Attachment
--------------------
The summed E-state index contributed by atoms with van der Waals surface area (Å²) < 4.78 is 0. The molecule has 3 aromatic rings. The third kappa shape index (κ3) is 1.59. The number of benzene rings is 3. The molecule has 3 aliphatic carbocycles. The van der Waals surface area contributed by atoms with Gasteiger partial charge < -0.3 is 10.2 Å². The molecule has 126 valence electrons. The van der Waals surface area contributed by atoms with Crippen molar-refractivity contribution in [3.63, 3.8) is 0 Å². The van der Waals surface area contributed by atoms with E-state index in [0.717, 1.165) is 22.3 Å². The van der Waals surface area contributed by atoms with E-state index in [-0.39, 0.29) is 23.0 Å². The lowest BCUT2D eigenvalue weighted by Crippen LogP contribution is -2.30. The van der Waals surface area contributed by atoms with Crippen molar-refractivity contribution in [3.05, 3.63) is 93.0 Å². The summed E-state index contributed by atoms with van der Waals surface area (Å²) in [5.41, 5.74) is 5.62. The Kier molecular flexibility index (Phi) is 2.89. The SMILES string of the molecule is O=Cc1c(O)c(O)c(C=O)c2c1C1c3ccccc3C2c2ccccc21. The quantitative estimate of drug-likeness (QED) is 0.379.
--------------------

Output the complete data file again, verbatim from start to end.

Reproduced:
The summed E-state index contributed by atoms with van der Waals surface area (Å²) < 4.78 is 0. The molecule has 3 aromatic rings. The third kappa shape index (κ3) is 1.59. The number of benzene rings is 3. The molecule has 3 aliphatic carbocycles. The van der Waals surface area contributed by atoms with Gasteiger partial charge < -0.3 is 10.2 Å². The molecule has 126 valence electrons. The van der Waals surface area contributed by atoms with Crippen molar-refractivity contribution in [3.63, 3.8) is 0 Å². The van der Waals surface area contributed by atoms with E-state index in [0.717, 1.165) is 22.3 Å². The van der Waals surface area contributed by atoms with E-state index in [-0.39, 0.29) is 23.0 Å². The lowest BCUT2D eigenvalue weighted by Crippen LogP contribution is -2.30. The van der Waals surface area contributed by atoms with Crippen molar-refractivity contribution in [3.05, 3.63) is 93.0 Å². The summed E-state index contributed by atoms with van der Waals surface area (Å²) in [5.41, 5.74) is 5.62. The Kier molecular flexibility index (Phi) is 2.89. The SMILES string of the molecule is O=Cc1c(O)c(O)c(C=O)c2c1C1c3ccccc3C2c2ccccc21. The quantitative estimate of drug-likeness (QED) is 0.379.